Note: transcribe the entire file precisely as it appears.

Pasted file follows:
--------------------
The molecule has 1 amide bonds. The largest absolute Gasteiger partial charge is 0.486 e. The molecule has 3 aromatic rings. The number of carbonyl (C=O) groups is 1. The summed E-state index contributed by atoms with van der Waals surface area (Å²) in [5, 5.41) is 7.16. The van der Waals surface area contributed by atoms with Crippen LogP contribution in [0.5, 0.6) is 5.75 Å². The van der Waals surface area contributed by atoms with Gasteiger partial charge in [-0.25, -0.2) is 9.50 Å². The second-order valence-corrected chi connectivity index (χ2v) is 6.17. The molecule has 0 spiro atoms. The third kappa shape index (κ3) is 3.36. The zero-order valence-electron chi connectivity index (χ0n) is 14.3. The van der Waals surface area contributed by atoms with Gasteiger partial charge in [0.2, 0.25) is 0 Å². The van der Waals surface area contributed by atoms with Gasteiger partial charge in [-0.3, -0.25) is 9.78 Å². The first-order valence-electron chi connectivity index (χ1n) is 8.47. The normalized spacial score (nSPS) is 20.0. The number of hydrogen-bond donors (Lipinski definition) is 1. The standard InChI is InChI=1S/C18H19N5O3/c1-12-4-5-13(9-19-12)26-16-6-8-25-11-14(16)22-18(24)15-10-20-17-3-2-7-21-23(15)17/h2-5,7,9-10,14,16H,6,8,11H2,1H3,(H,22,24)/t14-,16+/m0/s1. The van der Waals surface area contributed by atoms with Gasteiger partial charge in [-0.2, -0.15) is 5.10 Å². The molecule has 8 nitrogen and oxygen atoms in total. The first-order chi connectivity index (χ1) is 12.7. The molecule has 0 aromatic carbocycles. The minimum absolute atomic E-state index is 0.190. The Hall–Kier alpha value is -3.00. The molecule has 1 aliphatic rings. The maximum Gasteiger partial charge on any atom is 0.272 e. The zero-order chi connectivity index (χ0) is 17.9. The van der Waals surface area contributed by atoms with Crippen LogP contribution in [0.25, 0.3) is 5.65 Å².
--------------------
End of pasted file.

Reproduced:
The molecule has 1 amide bonds. The largest absolute Gasteiger partial charge is 0.486 e. The molecule has 3 aromatic rings. The number of carbonyl (C=O) groups is 1. The summed E-state index contributed by atoms with van der Waals surface area (Å²) in [5, 5.41) is 7.16. The van der Waals surface area contributed by atoms with Crippen LogP contribution in [0.5, 0.6) is 5.75 Å². The van der Waals surface area contributed by atoms with Gasteiger partial charge in [-0.25, -0.2) is 9.50 Å². The second-order valence-corrected chi connectivity index (χ2v) is 6.17. The molecule has 0 spiro atoms. The third kappa shape index (κ3) is 3.36. The zero-order valence-electron chi connectivity index (χ0n) is 14.3. The van der Waals surface area contributed by atoms with Gasteiger partial charge in [0.2, 0.25) is 0 Å². The van der Waals surface area contributed by atoms with Gasteiger partial charge in [-0.3, -0.25) is 9.78 Å². The first-order valence-electron chi connectivity index (χ1n) is 8.47. The normalized spacial score (nSPS) is 20.0. The number of hydrogen-bond donors (Lipinski definition) is 1. The standard InChI is InChI=1S/C18H19N5O3/c1-12-4-5-13(9-19-12)26-16-6-8-25-11-14(16)22-18(24)15-10-20-17-3-2-7-21-23(15)17/h2-5,7,9-10,14,16H,6,8,11H2,1H3,(H,22,24)/t14-,16+/m0/s1. The van der Waals surface area contributed by atoms with Gasteiger partial charge in [-0.2, -0.15) is 5.10 Å². The molecule has 8 nitrogen and oxygen atoms in total. The first-order chi connectivity index (χ1) is 12.7. The molecule has 0 aromatic carbocycles. The minimum absolute atomic E-state index is 0.190. The Hall–Kier alpha value is -3.00. The molecule has 1 aliphatic rings. The maximum Gasteiger partial charge on any atom is 0.272 e. The zero-order chi connectivity index (χ0) is 17.9. The van der Waals surface area contributed by atoms with Crippen LogP contribution in [0.25, 0.3) is 5.65 Å².